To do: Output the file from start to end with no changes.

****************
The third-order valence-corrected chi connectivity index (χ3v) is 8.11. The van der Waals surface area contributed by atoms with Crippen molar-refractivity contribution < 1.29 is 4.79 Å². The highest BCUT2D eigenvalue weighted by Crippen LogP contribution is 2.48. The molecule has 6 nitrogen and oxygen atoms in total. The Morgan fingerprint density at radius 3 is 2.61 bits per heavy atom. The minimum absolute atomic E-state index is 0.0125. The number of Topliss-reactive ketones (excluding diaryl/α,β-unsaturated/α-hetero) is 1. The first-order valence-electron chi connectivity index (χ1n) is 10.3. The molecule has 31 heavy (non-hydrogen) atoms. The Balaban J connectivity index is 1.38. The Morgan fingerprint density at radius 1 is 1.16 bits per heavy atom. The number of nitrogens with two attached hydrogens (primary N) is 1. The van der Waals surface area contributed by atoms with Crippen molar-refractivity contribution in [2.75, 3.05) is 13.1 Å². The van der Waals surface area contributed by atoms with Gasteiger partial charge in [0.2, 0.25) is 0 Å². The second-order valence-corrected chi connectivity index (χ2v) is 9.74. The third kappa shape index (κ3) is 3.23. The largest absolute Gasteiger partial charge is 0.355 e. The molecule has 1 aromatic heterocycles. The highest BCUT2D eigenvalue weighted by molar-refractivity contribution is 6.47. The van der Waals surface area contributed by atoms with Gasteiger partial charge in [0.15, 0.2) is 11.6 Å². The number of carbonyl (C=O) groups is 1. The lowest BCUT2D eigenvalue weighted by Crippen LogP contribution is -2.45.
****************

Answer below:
The third-order valence-corrected chi connectivity index (χ3v) is 8.11. The van der Waals surface area contributed by atoms with Crippen molar-refractivity contribution < 1.29 is 4.79 Å². The highest BCUT2D eigenvalue weighted by Crippen LogP contribution is 2.48. The molecule has 6 nitrogen and oxygen atoms in total. The Morgan fingerprint density at radius 3 is 2.61 bits per heavy atom. The minimum absolute atomic E-state index is 0.0125. The number of Topliss-reactive ketones (excluding diaryl/α,β-unsaturated/α-hetero) is 1. The first-order valence-electron chi connectivity index (χ1n) is 10.3. The molecule has 31 heavy (non-hydrogen) atoms. The Balaban J connectivity index is 1.38. The Morgan fingerprint density at radius 1 is 1.16 bits per heavy atom. The number of nitrogens with two attached hydrogens (primary N) is 1. The van der Waals surface area contributed by atoms with Crippen molar-refractivity contribution in [2.75, 3.05) is 13.1 Å². The van der Waals surface area contributed by atoms with Gasteiger partial charge in [0.2, 0.25) is 0 Å². The second-order valence-corrected chi connectivity index (χ2v) is 9.74. The third kappa shape index (κ3) is 3.23. The largest absolute Gasteiger partial charge is 0.355 e. The molecule has 1 aromatic heterocycles. The highest BCUT2D eigenvalue weighted by molar-refractivity contribution is 6.47. The van der Waals surface area contributed by atoms with Gasteiger partial charge in [0.15, 0.2) is 11.6 Å². The number of carbonyl (C=O) groups is 1. The lowest BCUT2D eigenvalue weighted by Crippen LogP contribution is -2.45.